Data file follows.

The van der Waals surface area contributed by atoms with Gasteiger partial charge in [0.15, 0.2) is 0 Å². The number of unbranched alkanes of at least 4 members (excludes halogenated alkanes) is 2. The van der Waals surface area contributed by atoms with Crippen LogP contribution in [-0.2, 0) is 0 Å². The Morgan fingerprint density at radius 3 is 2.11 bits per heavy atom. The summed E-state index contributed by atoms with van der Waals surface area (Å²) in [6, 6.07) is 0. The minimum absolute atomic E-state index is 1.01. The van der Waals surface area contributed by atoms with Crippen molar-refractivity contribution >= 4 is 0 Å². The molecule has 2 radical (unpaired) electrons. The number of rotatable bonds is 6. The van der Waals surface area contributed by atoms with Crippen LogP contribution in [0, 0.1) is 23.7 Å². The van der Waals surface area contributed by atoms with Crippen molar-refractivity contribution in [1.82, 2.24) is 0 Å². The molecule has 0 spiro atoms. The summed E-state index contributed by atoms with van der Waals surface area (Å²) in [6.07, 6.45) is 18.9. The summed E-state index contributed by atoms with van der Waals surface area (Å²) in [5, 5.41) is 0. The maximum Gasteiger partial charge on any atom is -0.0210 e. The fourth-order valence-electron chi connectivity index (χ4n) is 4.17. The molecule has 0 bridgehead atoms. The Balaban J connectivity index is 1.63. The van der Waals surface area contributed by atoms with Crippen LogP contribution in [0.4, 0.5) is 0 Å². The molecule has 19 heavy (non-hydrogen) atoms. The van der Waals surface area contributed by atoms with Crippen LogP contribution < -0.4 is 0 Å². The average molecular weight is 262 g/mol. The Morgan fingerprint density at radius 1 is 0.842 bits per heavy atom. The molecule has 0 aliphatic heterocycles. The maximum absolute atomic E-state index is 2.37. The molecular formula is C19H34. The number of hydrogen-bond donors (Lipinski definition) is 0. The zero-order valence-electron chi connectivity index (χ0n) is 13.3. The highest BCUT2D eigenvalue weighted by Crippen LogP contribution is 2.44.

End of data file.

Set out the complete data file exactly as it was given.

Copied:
The van der Waals surface area contributed by atoms with Gasteiger partial charge in [0.15, 0.2) is 0 Å². The number of unbranched alkanes of at least 4 members (excludes halogenated alkanes) is 2. The van der Waals surface area contributed by atoms with Crippen LogP contribution in [-0.2, 0) is 0 Å². The Morgan fingerprint density at radius 3 is 2.11 bits per heavy atom. The summed E-state index contributed by atoms with van der Waals surface area (Å²) in [6, 6.07) is 0. The minimum absolute atomic E-state index is 1.01. The van der Waals surface area contributed by atoms with Crippen molar-refractivity contribution >= 4 is 0 Å². The molecule has 2 radical (unpaired) electrons. The number of rotatable bonds is 6. The van der Waals surface area contributed by atoms with Crippen LogP contribution in [0, 0.1) is 23.7 Å². The van der Waals surface area contributed by atoms with Crippen molar-refractivity contribution in [1.82, 2.24) is 0 Å². The molecule has 0 spiro atoms. The summed E-state index contributed by atoms with van der Waals surface area (Å²) in [6.07, 6.45) is 18.9. The summed E-state index contributed by atoms with van der Waals surface area (Å²) in [5, 5.41) is 0. The maximum Gasteiger partial charge on any atom is -0.0210 e. The fourth-order valence-electron chi connectivity index (χ4n) is 4.17. The molecule has 0 bridgehead atoms. The Balaban J connectivity index is 1.63. The van der Waals surface area contributed by atoms with Crippen LogP contribution in [0.4, 0.5) is 0 Å². The molecule has 19 heavy (non-hydrogen) atoms. The van der Waals surface area contributed by atoms with Crippen LogP contribution < -0.4 is 0 Å². The average molecular weight is 262 g/mol. The Morgan fingerprint density at radius 1 is 0.842 bits per heavy atom. The molecule has 0 aliphatic heterocycles. The maximum absolute atomic E-state index is 2.37. The molecular formula is C19H34. The number of hydrogen-bond donors (Lipinski definition) is 0. The zero-order valence-electron chi connectivity index (χ0n) is 13.3. The highest BCUT2D eigenvalue weighted by Crippen LogP contribution is 2.44.